This deduction phases out if your adjusted gross income is more than $100,000 ($50,000 for married filing separately). Once your AGI exceeds $109,000 ($54,500 for married filing separately), the deduction is completely eliminated. To claim this on your 2021 tax return, refer to box 5 on Form 1098 to determine the amount of premiums you paid for the year, then report the deductible amount on line 8d on Schedule A of your Form 1040.

Unfortunately, the mortgage insurance premium deduction expired at the end of the 2021 tax year. As of the time of this writing, it is unclear whether it will be extended for 2022 and beyond.

Discount Points

When you take out a mortgage, you may choose to purchase “discount points” to lower the interest rate of your loan. In many cases, as long as you’ve used the loan to buy, build, or substantially improve your primary residence, the amount you’ve paid in points is fully deductible in the year you pay them.

It’s important not to confuse this with “loan origination points,” which is the term some lenders use for the fees they charge. These fees don’t affect the interest rate of your loan, so they’re not tax-deductible. To file for a discount point deduction, complete line 8a or 8c on Schedule A of Form 1040.

Other Tax Breaks

Some other potential tax benefits of owning a home include the property tax deduction, capital gains tax deduction, and rental property deduction.

Property Tax Deduction

In addition to income taxes, many property owners also have to pay local real property taxes, and these can be deducted from your federal income tax return. This is a Schedule A itemized deduction, so you can’t take advantage of it if you take the standard deduction. There’s also a $10,000 limit ($5,000 if you’re married filing separately) on the total amount you can deduct for your state and local property, sales, and income taxes. Anything above this amount is not deductible. 

Capital Gains Deduction

When you sell your home, you likely won’t have to pay capital gains taxes on all or a portion of the profit, as long as you meet certain criteria:

  • You must have owned the home for at least two of the past 5 years
  • You must have lived in the home for at least two of the past 5 years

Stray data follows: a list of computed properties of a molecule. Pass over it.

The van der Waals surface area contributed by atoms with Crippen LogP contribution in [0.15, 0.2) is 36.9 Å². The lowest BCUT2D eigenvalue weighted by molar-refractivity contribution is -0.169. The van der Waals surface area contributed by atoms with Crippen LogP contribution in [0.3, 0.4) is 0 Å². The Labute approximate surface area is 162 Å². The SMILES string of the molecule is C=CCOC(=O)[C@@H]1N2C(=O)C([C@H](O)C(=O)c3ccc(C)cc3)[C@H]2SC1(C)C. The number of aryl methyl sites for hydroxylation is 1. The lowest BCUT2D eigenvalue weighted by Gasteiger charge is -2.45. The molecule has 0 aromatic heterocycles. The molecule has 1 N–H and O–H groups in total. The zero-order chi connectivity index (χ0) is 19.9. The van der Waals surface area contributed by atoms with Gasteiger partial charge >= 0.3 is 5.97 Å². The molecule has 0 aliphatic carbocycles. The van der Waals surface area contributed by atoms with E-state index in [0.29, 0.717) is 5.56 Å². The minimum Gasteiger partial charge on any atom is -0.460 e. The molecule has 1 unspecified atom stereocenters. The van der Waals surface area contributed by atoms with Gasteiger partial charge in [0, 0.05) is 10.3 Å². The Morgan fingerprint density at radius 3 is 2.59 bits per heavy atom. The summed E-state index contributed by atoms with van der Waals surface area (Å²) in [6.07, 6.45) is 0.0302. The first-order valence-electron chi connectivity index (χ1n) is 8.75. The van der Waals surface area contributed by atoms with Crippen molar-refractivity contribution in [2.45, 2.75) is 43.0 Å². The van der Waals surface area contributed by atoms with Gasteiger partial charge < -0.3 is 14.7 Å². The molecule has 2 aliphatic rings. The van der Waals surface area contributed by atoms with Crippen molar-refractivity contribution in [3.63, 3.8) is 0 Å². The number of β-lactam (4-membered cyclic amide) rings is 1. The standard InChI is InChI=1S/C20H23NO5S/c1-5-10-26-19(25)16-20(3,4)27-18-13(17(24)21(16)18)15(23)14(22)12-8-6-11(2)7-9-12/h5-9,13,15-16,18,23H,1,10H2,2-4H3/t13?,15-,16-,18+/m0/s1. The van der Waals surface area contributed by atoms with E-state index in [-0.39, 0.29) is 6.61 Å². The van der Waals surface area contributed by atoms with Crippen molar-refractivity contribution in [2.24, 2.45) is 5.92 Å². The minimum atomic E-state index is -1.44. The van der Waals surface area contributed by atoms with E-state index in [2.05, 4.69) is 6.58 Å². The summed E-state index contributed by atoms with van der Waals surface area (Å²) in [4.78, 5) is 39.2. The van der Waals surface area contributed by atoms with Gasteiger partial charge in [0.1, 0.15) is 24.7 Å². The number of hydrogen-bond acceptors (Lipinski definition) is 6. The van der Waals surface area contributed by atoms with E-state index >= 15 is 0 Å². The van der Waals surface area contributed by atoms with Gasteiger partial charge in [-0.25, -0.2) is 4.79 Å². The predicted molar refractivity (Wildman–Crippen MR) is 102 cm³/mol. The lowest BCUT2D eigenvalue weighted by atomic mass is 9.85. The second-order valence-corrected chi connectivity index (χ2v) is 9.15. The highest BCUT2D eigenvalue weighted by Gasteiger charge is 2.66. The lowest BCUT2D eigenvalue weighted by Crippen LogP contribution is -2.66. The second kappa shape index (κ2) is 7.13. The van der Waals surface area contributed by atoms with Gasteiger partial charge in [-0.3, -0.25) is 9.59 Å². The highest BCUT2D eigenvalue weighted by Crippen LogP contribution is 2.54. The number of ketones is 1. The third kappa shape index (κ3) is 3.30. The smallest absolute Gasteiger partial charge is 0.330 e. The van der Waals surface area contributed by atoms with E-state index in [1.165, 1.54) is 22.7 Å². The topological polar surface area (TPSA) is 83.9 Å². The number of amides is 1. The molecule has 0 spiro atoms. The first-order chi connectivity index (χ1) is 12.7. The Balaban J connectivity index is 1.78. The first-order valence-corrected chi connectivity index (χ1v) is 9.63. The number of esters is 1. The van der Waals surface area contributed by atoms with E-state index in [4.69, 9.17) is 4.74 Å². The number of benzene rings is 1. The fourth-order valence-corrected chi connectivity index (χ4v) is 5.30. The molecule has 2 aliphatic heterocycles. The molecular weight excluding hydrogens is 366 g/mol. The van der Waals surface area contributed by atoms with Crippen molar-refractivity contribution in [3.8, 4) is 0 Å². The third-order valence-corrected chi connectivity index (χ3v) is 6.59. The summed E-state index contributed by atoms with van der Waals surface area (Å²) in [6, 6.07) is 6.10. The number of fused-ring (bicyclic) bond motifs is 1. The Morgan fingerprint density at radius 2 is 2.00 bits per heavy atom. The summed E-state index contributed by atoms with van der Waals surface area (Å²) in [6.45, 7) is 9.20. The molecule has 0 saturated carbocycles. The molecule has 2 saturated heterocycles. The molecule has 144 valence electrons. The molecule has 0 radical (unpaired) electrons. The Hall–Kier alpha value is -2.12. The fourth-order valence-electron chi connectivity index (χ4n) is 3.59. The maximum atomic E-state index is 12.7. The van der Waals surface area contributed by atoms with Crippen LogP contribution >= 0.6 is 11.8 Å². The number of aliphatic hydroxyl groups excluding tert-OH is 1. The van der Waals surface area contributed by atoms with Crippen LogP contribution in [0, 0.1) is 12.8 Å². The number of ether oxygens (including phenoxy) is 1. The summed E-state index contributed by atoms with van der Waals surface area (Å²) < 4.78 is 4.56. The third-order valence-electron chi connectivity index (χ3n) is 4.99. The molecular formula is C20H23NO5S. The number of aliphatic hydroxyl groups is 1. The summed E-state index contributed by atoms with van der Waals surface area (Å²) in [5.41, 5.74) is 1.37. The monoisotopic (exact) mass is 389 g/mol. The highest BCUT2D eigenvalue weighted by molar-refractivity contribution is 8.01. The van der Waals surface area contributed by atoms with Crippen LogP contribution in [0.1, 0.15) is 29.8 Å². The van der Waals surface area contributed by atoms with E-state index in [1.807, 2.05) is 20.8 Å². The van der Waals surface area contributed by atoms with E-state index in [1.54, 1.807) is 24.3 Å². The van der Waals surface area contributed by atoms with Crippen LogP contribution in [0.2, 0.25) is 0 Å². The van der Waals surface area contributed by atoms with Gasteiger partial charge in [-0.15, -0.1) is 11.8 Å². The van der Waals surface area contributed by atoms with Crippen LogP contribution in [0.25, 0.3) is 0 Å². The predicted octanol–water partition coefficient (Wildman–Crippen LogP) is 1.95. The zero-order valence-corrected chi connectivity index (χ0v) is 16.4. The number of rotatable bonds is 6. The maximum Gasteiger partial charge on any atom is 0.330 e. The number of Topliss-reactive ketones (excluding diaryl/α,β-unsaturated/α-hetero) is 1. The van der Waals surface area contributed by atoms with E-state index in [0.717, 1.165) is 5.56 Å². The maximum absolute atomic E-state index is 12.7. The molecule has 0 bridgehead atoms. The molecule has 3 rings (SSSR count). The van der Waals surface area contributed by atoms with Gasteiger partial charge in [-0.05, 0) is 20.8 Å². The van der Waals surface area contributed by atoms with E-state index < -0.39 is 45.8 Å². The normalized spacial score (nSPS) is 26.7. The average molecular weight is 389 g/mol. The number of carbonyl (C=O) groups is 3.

• You must not have used this exclusion within the past two years

When the criteria have been met, married taxpayers filing jointly won’t have to pay taxes on up to $500,000 of capital gains on the sale. Single filers can exclude up to $250,000. Any profit over this exclusion amount is reported as capital gains on Schedule D of Form 1040.

Rental Property Deductions

If you rent out a portion of your home, like the basement or a bedroom, you’ll owe taxes on the rental income. However, you can potentially deduct a portion of your home expenses based on the percentage of the home you rent out. This typically includes expenses like utilities, real estate taxes, repair and general maintenance costs, insurance, supplies, and more. You may also be able to deduct a portion of your home’s depreciation and any equipment or furniture you provide for the rental space.

You don’t have to itemize your deductions on Schedule A to claim the rental property deduction. Instead, you’ll claim it on Schedule E then deduct it from your rental income.

Nondeductible Homeowner Expenses

While there are many tax advantages of buying a home, there are some expenses that typically don’t count. Some common nondeductible homeowner expenses include:

  • Homeowner’s association fees
  • Home insurance premiums
  • Cost of utilities
  • Transfer or stamp taxes
  • Credit report fees
  • Appraisal fees
  • Wages for domestic help
  • Landscaping and maintenance expenses
  • The cost of most home appliances
  • Forfeited down payments, deposits, or earnest money

Maximize Your Tax Deductions

Once you fully understand all of the tax breaks for homeowners, you can make sure you claim everything for which you are eligible. Tax code changes often and rules can be complex, so you may want to consider consulting with a tax professional before you make your final decision.